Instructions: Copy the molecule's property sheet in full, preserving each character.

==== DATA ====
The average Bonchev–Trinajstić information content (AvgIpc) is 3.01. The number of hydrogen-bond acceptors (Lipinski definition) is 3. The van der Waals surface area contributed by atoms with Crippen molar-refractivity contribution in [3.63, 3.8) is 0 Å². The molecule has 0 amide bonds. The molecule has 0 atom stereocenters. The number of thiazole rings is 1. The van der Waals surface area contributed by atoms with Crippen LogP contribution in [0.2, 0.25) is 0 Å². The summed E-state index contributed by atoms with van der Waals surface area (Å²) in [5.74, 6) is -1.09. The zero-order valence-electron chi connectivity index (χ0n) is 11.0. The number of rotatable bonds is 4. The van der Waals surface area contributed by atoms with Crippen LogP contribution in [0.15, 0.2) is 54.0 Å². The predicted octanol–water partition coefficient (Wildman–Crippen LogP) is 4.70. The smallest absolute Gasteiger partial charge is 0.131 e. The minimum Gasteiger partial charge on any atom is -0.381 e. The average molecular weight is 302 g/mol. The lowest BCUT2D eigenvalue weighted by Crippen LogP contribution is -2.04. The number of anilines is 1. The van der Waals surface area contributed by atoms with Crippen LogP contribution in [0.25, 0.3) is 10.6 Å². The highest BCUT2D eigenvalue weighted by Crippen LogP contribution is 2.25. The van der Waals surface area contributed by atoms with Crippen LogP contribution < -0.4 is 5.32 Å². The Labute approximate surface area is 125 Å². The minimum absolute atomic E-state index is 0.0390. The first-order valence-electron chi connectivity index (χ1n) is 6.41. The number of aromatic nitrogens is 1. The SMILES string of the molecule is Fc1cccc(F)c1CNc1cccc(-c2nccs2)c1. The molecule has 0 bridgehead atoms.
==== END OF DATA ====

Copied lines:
The average Bonchev–Trinajstić information content (AvgIpc) is 3.01. The number of hydrogen-bond acceptors (Lipinski definition) is 3. The van der Waals surface area contributed by atoms with Crippen molar-refractivity contribution in [3.63, 3.8) is 0 Å². The molecule has 0 amide bonds. The molecule has 0 atom stereocenters. The number of thiazole rings is 1. The van der Waals surface area contributed by atoms with Crippen LogP contribution in [0.2, 0.25) is 0 Å². The summed E-state index contributed by atoms with van der Waals surface area (Å²) in [5.74, 6) is -1.09. The zero-order valence-electron chi connectivity index (χ0n) is 11.0. The number of rotatable bonds is 4. The van der Waals surface area contributed by atoms with Crippen LogP contribution in [0.15, 0.2) is 54.0 Å². The predicted octanol–water partition coefficient (Wildman–Crippen LogP) is 4.70. The smallest absolute Gasteiger partial charge is 0.131 e. The minimum Gasteiger partial charge on any atom is -0.381 e. The average molecular weight is 302 g/mol. The lowest BCUT2D eigenvalue weighted by Crippen LogP contribution is -2.04. The number of anilines is 1. The van der Waals surface area contributed by atoms with Crippen LogP contribution in [0.25, 0.3) is 10.6 Å². The highest BCUT2D eigenvalue weighted by Crippen LogP contribution is 2.25. The van der Waals surface area contributed by atoms with Crippen LogP contribution < -0.4 is 5.32 Å². The Labute approximate surface area is 125 Å². The minimum absolute atomic E-state index is 0.0390. The first-order valence-electron chi connectivity index (χ1n) is 6.41. The number of aromatic nitrogens is 1. The SMILES string of the molecule is Fc1cccc(F)c1CNc1cccc(-c2nccs2)c1. The molecule has 0 bridgehead atoms.